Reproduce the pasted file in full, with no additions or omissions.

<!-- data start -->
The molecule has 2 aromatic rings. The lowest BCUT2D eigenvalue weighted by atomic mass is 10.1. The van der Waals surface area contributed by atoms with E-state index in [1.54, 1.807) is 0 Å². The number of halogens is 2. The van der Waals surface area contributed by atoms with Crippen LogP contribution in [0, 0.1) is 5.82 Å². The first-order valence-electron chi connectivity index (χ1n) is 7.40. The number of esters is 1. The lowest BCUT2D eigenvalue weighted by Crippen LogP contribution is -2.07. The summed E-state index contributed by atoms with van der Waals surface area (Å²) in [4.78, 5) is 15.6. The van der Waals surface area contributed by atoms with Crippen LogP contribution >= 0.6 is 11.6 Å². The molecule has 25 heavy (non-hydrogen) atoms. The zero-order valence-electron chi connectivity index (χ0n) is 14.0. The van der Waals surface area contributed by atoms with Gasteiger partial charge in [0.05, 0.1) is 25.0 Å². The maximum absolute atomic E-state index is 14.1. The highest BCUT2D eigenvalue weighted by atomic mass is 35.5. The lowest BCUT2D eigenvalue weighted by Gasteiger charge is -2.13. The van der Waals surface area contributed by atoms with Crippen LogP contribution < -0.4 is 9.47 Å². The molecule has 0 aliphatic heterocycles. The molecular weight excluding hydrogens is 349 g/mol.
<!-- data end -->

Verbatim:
The molecule has 2 aromatic rings. The lowest BCUT2D eigenvalue weighted by atomic mass is 10.1. The van der Waals surface area contributed by atoms with E-state index in [1.54, 1.807) is 0 Å². The number of halogens is 2. The van der Waals surface area contributed by atoms with Crippen LogP contribution in [0, 0.1) is 5.82 Å². The first-order valence-electron chi connectivity index (χ1n) is 7.40. The number of esters is 1. The lowest BCUT2D eigenvalue weighted by Crippen LogP contribution is -2.07. The summed E-state index contributed by atoms with van der Waals surface area (Å²) in [4.78, 5) is 15.6. The van der Waals surface area contributed by atoms with Crippen LogP contribution >= 0.6 is 11.6 Å². The molecule has 25 heavy (non-hydrogen) atoms. The zero-order valence-electron chi connectivity index (χ0n) is 14.0. The van der Waals surface area contributed by atoms with Gasteiger partial charge in [0.05, 0.1) is 25.0 Å². The maximum absolute atomic E-state index is 14.1. The highest BCUT2D eigenvalue weighted by atomic mass is 35.5. The lowest BCUT2D eigenvalue weighted by Gasteiger charge is -2.13. The van der Waals surface area contributed by atoms with Crippen LogP contribution < -0.4 is 9.47 Å². The molecule has 0 aliphatic heterocycles. The molecular weight excluding hydrogens is 349 g/mol.